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Country Discussion Topics
To add your comments to this topic, click on one of the 'Reply' links below.

How too build steps?
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REt    Posted 11-22-2003 at 11:32:38       [Reply]  [No Email]
need a carpenter here. Want to know the procedure to build some steps. Just how do you start measuring? I know that it depends on how far it is from the top to the bottom, so what kind of formula is used? Then, what is the measuring procedure to cut in the steps? I have an idea how it is done, but not sure of it
REt


Joe Dirt    Posted 11-22-2003 at 17:43:59       [Reply]  [No Email]
I cheat. I went to Menards and bought the pre-made stair stringers.


PatM    Posted 11-22-2003 at 16:03:38       [Reply]  [No Email]
Here's a couple links

Best Deck SIte, but ya gotta spend $$ to get past this page

I use a framing square for layout, and a pair of "stair nuts" on the square. You set the nuts for riase and run, and can just slide down the stringer.

Woddcraft article, slow loading, but pretty good and comprehensive



ret    Posted 11-22-2003 at 20:11:59       [Reply]  [No Email]
That woodcraft site really helped. Can't access my crawl space anymore, cause the entryway is level with the grade, and 5 ft to the floor. Have to go in backwards, hard on the stomach. Too much cutting on my gut the last few years, so gonna cut a hole in my mud room floor and go down the easy way.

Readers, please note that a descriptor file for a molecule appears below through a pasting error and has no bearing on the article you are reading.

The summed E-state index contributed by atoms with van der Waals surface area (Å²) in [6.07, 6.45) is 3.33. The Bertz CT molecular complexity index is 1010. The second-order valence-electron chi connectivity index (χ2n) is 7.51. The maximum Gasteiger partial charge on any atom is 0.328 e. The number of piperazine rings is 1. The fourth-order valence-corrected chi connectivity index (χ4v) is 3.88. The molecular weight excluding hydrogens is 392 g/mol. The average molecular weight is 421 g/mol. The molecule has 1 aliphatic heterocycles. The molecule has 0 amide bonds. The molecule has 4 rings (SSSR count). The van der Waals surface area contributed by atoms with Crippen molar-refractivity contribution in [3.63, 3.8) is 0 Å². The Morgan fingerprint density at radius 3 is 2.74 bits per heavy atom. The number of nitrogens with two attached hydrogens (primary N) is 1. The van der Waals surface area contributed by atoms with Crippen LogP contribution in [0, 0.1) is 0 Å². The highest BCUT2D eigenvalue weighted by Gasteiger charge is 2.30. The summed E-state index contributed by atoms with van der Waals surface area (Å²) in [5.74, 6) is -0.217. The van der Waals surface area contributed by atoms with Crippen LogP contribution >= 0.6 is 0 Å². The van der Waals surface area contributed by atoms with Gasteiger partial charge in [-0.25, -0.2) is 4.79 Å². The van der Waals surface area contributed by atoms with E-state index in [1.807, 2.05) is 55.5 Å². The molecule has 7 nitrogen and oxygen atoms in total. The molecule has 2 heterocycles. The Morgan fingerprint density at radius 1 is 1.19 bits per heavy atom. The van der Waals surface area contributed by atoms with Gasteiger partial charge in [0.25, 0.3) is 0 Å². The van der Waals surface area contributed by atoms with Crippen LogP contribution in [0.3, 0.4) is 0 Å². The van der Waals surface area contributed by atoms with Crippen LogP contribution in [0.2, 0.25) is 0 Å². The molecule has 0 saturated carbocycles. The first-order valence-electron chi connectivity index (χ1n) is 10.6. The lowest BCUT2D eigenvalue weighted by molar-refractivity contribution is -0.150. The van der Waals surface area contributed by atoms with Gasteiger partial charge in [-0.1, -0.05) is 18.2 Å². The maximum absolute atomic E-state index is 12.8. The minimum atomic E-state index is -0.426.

thanks again guys
REt


Willy-N    Posted 11-23-2003 at 09:12:26       [Reply]  [No Email]
I did the same thing to get under my house. I did it in a closet under the stairs. It was easy to do. I drove a nail where I would like to go thru and went under the house to look if I could do it. After I found out how it looked and nothing was in the way I just cut the plywood between the joists nailed a 2X4 on the sides of the joist to support the plywood again. I took a 2X10 and nailed it between the joists right at the back of the opening to help support the plywood and 2- 2X10s going down on a angle to the grond below. At the bottom of them I placed 2- 2X8X16 Cement Block tops and nailed a peice of treated wood across the bottoms of the 2X10s going to the ground and they sat on the concrete blocks. I just bought stair Joist brackets and screwed them to the sides of the 2X10 where they were needed to hold the steps and screwed the steps to them. Works great for getting under the house during the winter and I do not have to worry about Varmits getting in the craw space access to the out side. Mark H.


Lazy Al    Posted 11-22-2003 at 15:14:39       [Reply]  [No Email]
After reading below a couple of more things .
two risers and one tread should add up to 24 to 28 inches . Dont' forget to cut off the thickness of your tread from the bottom of your stringer so they all end up the same hieght step or you'll be stubing your toe all the time ,
Good luck
Al


Bob    Posted 11-22-2003 at 15:00:32       [Reply]  [No Email]
Do you have a library near you. We have videos and carpentry books that give explicit descriptions to creating stairs - not to say the two descriptions below aren't fine - I like to see pictures and drawings as well as the written instructions - I can read, Really ;-) There are code requirements for the width of the step, the rise min/max and often landing requirements. In the last three towns I have lived they have had excellent construction books and videos.